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Are residents of Seattle ready for ‘the Big One? An intervention study to change earthquake preparedness

Perez-Fuentes, G; Molina Hutt, C; Rossetto, T; Joffe, H; (2017) Are residents of Seattle ready for ‘the Big One? An intervention study to change earthquake preparedness. In: Proceedings of the 16th World Conference on Earthquake Engineering. National Information Centre of Earthquake Engineering: Santiago, Chile. Green open access

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Abstract

Background: Community preparedness for natural hazards remains poor across cultures. In addition, evaluated intervention studies in natural hazard preparedness are scarce and contain methodological problems. This study presents results of an intervention study on earthquake preparedness conducted in Seattle, U.S.A. Methodology: This is a quasi-experimental, longitudinal, community intervention with a pretest-posttest design, focused on improving earthquake readiness at the household level. The sample included 157 adult residents of Seattle. Preparedness measures were assessed at baseline, one week after the intervention, and at three and 12 months after the intervention. This involved both of the groups in a survey and an observation of preparedness levels in their homes. The primary outcome measure was an observational tool of five preparedness items, which was implemented alongside a survey that measured psychological, social, demographic and self-reported preparedness variables. In addition, the intervention group completed a six-hour workshop on earthquake preparedness, divided over two days. The control group did not participate in the workshop. Results: The intervention group significantly improved their earthquake preparedness levels compared to baseline and to controls one week after the intervention. Nonetheless, the effect of the intervention faded at the 3-month followup, where no significant differences in earthquake preparedness were observed in the intervention group compared to baseline. In fact, preparedness appeared to increase for controls at three months compared to baseline and to one week after the intervention, and although not reaching statistical significance, it exceeded the intervention group’s preparedness levels. Anxiety and trust predicted earthquake preparedness for the control group at three months. Discussion: Despite levels of earthquake preparedness improving significantly for the intervention group right after the intervention, this effect disappeared at the 3 month follow-up, stressing the need for the field to develop measures to facilitate the maintenance of behaviour change over time. Interestingly, controls continued to improve their levels of preparedness, suggesting that the home assessments themselves might have acted as an intervention that was sufficiently powerful to trigger behaviour change in controls. Contrary to the emphasis on self-efficacy and other cognitive variables in the literature concerning natural hazard preparedness, these results suggest that emotions such as anxiety and trust might play a more important role in preparedness. Future preparedness interventions should put emotive factors centre stage in targeting preparedness. The findings of this study have implications for national and international policies on the design and delivery of community interventions to increase hazard preparedness in lay people.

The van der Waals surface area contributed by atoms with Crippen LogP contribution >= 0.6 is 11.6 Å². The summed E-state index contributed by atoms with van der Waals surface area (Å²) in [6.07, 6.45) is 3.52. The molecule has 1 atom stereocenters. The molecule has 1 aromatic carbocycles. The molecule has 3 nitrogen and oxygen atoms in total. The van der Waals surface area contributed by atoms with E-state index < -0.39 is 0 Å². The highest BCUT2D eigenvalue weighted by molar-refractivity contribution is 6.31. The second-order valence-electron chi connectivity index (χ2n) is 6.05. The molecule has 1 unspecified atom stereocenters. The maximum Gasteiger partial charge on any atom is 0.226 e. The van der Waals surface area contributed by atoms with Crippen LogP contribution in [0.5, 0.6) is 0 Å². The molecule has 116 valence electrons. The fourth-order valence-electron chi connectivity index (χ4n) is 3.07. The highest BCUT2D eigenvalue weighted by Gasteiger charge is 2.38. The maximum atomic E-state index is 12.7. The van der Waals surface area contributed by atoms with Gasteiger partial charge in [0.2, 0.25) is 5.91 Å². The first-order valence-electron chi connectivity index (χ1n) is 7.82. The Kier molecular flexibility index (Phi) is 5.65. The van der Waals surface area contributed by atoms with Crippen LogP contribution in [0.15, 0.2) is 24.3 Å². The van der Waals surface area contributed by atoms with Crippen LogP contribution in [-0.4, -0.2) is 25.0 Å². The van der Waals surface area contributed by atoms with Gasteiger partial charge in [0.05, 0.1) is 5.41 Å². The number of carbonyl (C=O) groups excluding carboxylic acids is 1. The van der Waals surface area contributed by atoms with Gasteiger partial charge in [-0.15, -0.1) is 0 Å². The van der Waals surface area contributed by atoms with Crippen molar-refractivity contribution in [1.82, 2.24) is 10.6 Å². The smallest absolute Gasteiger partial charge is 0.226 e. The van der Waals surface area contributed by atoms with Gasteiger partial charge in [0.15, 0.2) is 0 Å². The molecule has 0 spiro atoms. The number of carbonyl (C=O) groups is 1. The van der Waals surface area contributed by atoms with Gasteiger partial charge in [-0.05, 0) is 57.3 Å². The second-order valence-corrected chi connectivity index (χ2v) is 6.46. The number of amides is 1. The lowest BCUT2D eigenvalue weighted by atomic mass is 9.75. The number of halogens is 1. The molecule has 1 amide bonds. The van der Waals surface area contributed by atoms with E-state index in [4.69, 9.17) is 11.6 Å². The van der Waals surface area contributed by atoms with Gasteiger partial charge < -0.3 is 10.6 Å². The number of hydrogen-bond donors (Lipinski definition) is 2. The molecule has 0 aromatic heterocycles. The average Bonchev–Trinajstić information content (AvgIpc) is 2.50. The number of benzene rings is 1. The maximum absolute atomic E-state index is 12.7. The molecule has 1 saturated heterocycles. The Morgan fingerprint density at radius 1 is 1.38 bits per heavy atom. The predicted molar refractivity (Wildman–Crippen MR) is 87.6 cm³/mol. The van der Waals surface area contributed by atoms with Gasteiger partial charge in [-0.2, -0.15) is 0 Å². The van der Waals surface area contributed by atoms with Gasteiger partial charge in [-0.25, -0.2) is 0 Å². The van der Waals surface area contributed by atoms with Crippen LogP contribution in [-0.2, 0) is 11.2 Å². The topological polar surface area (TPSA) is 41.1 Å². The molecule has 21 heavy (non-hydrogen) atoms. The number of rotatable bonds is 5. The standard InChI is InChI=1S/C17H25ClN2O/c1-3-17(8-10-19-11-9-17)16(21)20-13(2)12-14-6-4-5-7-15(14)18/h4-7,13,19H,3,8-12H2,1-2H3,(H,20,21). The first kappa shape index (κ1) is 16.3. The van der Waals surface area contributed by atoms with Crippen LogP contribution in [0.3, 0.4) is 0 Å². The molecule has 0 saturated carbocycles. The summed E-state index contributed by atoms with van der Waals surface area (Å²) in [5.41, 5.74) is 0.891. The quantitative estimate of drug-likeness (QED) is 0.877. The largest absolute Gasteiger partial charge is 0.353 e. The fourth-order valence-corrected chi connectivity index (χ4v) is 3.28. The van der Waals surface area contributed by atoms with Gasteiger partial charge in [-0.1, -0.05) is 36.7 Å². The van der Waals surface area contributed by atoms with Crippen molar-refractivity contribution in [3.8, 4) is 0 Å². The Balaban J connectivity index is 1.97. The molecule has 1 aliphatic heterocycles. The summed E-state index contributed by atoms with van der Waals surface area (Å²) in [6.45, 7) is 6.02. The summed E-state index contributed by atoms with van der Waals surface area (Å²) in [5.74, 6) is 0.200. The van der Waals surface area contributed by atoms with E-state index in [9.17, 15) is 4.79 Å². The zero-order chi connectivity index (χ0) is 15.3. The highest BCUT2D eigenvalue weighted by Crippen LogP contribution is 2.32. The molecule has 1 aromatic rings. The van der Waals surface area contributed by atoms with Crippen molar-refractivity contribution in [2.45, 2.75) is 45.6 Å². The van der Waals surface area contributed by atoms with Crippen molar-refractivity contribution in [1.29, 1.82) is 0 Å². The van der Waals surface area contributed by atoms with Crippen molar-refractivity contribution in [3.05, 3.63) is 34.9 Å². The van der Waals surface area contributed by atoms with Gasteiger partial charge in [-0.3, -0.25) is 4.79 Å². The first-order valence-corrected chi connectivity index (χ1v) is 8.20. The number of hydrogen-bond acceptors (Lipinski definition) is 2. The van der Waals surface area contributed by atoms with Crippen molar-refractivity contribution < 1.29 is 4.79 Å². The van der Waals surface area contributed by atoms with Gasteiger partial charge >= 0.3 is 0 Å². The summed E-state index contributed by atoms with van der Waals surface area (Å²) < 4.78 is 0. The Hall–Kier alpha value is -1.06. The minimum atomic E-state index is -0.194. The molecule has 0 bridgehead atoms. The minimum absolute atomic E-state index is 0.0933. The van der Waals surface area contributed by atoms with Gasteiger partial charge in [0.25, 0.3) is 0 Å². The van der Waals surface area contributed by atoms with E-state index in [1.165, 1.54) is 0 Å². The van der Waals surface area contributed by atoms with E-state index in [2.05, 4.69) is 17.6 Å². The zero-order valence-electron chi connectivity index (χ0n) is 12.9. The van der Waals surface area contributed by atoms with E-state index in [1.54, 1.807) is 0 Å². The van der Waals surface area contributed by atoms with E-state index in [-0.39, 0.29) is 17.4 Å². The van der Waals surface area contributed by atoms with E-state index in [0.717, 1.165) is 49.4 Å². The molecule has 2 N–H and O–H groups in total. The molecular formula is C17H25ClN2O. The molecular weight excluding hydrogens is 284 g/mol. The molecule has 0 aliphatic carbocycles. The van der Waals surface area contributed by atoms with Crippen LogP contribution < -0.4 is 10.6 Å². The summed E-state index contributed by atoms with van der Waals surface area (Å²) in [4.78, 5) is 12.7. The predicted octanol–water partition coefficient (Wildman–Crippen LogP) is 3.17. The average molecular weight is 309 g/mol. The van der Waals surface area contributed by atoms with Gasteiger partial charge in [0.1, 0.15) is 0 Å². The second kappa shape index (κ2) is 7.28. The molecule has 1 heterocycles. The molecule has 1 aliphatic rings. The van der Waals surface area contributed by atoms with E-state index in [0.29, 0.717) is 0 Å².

Type: Proceedings paper
Title: Are residents of Seattle ready for ‘the Big One? An intervention study to change earthquake preparedness
Event: 16th World Conference on Earthquake Engineering
Location: Santiago, Chile
Dates: 09 January 2017 - 13 January 2017
Open access status: An open access version is available from UCL Discovery
Publisher version: http://www.nicee.org/wcee/index2.php
Language: English
Additional information: This version is the author accepted manuscript. For information on re-use, please refer to the publisher’s terms and conditions.
Keywords: earthquake preparedness, community intervention, behaviour change, anxiety, trust
UCL classification: UCL
UCL > Provost and Vice Provost Offices
UCL > Provost and Vice Provost Offices > School of Life and Medical Sciences
UCL > Provost and Vice Provost Offices > School of Life and Medical Sciences > Faculty of Brain Sciences
UCL > Provost and Vice Provost Offices > School of Life and Medical Sciences > Faculty of Brain Sciences > Div of Psychology and Lang Sciences
UCL > Provost and Vice Provost Offices > School of Life and Medical Sciences > Faculty of Brain Sciences > Div of Psychology and Lang Sciences > Clinical, Edu and Hlth Psychology
UCL > Provost and Vice Provost Offices > UCL BEAMS
UCL > Provost and Vice Provost Offices > UCL BEAMS > Faculty of Engineering Science
UCL > Provost and Vice Provost Offices > UCL BEAMS > Faculty of Engineering Science > Dept of Civil, Environ and Geomatic Eng
URI: https://discovery.ucl.ac.uk/id/eprint/1545518
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